The video below gives a detailed look at the sowing process in Oasis plugs, which are recommended for hydroponic spinach growing. Oasis plugs are made from water-absorbent foam and are also known as Floral Foam.
From seedling to transplant
The process of seedlings becoming strong is called propagation. Whenever the spinach looks hungry, giving it fertilizer is the solution. Maintain a pH around 5.6-6. You can reduce the feeding strength as the spinach matures, which wards off a bitter taste.
After about 20 days, the baby seedlings are strong enough to transplant. When the roots have extended out from the rockwool (or whatever your chosen medium), and the seedling is a few inches tall and has 3 leaves, then place the spinach seedlings into your hydroponic system of choice. This is the time to fertilize your hydroponic spinach with about ¼ strength. Spinach also likes calcium and magnesium as nutrient supplements.
Spinach fully matures in roughly 30-40 days. The great thing about the spinach plant is you can either harvest the whole plant at once or small amounts at a time. Harvesting just before full maturity can ensure a more tender and better tasting hydroponic spinach. Having a continuous supply of hydroponic spinach is one of the many benefits to growing this great green crop!
Why grow hydroponic spinach?
Spinach is a healthy, leafy dark green vegetable. Cook it sauteed in olive oil and garlic as a side dish, mix it in a smoothie, or eat it in a delicious salad. Spinach is rich in iron, vitamin K, vitamin A, vitamin C, folate, manganese, magnesium, and vitamin B2. Hydroponic spinach is spinach grown hydroponically (without soil).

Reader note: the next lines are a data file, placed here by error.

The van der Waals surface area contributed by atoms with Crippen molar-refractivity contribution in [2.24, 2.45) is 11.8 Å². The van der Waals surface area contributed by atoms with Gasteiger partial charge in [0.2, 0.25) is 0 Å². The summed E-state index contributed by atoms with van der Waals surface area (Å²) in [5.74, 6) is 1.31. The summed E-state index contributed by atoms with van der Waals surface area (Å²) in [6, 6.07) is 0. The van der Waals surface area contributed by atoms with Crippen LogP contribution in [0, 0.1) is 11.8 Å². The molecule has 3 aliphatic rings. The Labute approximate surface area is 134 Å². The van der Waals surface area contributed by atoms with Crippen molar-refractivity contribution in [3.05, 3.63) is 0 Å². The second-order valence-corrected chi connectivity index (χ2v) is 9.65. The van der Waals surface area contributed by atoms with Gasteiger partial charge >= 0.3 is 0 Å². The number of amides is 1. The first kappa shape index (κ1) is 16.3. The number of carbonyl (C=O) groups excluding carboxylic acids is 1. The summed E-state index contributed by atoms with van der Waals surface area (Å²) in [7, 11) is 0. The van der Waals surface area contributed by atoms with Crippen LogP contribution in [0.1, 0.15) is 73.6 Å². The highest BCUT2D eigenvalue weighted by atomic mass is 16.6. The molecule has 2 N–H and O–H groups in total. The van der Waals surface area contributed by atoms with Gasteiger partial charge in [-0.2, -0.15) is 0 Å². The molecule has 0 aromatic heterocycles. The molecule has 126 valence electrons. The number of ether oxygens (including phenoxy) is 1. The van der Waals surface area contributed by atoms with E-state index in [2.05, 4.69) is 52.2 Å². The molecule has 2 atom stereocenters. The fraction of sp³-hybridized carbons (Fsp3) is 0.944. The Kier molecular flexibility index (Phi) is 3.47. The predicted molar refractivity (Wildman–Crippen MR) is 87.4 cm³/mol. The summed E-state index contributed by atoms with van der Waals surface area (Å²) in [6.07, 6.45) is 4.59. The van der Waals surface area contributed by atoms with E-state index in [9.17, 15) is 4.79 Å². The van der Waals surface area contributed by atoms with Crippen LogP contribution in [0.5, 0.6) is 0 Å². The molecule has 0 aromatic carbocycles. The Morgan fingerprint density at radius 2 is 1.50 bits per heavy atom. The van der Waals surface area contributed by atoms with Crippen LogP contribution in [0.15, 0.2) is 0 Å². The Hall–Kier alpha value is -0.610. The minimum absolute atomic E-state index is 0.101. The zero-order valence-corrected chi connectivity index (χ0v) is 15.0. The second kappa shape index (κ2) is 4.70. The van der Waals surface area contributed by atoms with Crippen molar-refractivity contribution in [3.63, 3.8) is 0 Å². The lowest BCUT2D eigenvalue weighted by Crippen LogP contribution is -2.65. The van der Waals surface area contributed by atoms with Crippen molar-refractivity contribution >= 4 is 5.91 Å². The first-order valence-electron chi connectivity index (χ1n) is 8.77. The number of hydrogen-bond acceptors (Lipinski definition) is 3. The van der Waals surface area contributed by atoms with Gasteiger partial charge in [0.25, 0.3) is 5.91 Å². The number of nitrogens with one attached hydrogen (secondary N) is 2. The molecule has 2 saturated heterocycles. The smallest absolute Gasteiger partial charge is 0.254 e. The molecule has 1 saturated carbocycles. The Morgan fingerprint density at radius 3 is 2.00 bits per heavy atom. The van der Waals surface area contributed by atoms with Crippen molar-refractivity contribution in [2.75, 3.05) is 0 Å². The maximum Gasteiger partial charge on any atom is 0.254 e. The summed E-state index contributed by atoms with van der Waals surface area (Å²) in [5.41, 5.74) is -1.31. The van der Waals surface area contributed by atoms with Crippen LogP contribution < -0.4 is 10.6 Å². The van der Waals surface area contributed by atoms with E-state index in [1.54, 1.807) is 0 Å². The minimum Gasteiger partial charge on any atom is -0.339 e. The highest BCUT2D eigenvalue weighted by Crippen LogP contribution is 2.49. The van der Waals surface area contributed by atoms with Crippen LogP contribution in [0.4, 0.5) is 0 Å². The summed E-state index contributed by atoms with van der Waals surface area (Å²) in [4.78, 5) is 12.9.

A great benefit of growing spinach hydroponically is less risk of insect infestation and consistency in the crop yielded. Weeding and digging and other laborious gardening tasks are removed with hydroponic gardening. You can also control the environment the spinach is grown (ideally cool-weather) and avoid bitter spinach. The ability to have a continuous crop might be the best benefit of growing hydroponic spinach.
Why is my hydroponic spinach dying?
Likely due to spinach diseases such as damping off . According to Cornell University another reason is a water-borne pathogen called Pythium aphanadermatum that attacks the roots and causes poor crop quality and crop death. They recommend that if root disease occurs, the ponds and solution tanks should be drained, and the crop sacrificed. All equipment should be washed with a 2% bleach solution to prevent the proliferation of disease.
How long does it take to grow spinach hydroponically?
Hydroponic spinach typically grows in around 52 days, or 6 weeks, then it’s is ready to eat!
Help! What causes hydroponic spinach leaves to fade yellow?
This is usually a sign of nutrient deficiency in plants. Since spinach is sensitive to inadequate nitrogen, this means you need to add compost every 10-14 days. If you add aged compost to the planting beds a few times a year, nitrogen deficiency can be avoided.
How do you grow spinach in water?
That is the beauty of hydroponics! Growing spinach in water is called hydroponics. The plants get what they need from water, not soil. There is also something called aquaponics, which combines aquaculture and hydroponics into one system. Think fish meet water meet spinach living harmoniously until harvest time. How it works is the waste produced from the fish carries the nitrates plants need to grow.
Does hydroponic spinach regrow after cutting?
You can either cut and harvest the whole plant or small amounts at a time. When you correctly harvest the chance of the hydroponic spinach regrowing is high. Cut the spinach back to about 2 inches of the ground, being cautious around the crown of the plant so as not to disturb this area. In about 4 weeks, you can expect regrowth for a second harvest of hydroponic spinach.
How do I grow to have a continuous supply of hydroponic spinach?
Every two weeks, sow seeds and repeat the process and you will have a continuous supply of fresh spinach at your fingertips!
Have you tried growing hydroponic spinach? Leave us a comment below and leave any tips for budding growers!